favorable microclimate or are protected from sheep grazing.
Locations with concentrated geothermal heat (hot springs)
have special flora and fauna, such as flies of the genus
The bird fauna comprises about 75 breeding species
(another approximately 300 species have been observed); most
are seabirds attached to the bird mountains (for example
Vestmannaeyjar), ducks and waders. Common puffins and other
alcs are common, as are storm birds and various gulls.
Iceland has several colonies with seabirds (among others on
the island of Eldey, where the last known pair of the now
extinct turtle was killed in 1844) and large lab.
Common waders are heather whiskers, small spawls and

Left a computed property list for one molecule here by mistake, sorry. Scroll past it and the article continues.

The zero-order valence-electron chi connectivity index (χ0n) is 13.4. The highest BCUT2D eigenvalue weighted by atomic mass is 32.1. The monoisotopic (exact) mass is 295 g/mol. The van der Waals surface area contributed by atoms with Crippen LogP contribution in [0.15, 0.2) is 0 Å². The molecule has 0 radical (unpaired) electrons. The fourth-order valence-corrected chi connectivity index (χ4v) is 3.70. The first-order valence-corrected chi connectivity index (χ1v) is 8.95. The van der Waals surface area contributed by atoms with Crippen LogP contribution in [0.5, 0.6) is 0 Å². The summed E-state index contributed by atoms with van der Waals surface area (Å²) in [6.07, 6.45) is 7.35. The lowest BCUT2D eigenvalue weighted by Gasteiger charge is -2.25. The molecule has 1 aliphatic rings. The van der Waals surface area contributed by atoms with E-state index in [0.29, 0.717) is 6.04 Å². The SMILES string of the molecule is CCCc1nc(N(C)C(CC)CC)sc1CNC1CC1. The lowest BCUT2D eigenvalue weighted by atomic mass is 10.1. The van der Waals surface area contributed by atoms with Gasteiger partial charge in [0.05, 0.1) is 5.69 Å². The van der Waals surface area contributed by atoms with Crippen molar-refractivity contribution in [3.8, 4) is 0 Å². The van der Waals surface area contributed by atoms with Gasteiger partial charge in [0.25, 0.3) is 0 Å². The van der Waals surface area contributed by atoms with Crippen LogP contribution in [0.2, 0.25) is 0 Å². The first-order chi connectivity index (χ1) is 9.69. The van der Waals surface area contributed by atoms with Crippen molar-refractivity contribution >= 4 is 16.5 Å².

small -beaked snake snakes (broad-beaked snake nest with few
pairs), and of birds of prey there are hunting falcon, rock
falcon, sea eagle (few) and earth owl. The number of
species of seals is small, with meadow spruce and red-wing
traits being the most common. Iceland has an endemic
subspecies of bait.
Of terrestrial mammals, mountain foxes are native, while
mink, reindeer and a few species of small rodents have come
through human care. Frogs and crawfish are completely
missing. The insects comprise about 1,250 species, among
which, for example, day butterflies, mosquitoes and ants are
missing. Rivers and lakes are often rich in gnats and
midges, and therefore also of carnivorous salmonids (salmon,
trout and char). The waters around Iceland contain more than
150 marine fish species, and the fauna of the coastal
bottoms and beaches is rich.
Lake Mývatn houses one of the world's largest
concentrations of nesting ducks (13 species) with, among
other things, the island snake and stream (the latter only
in flowing water). These two species together with Islam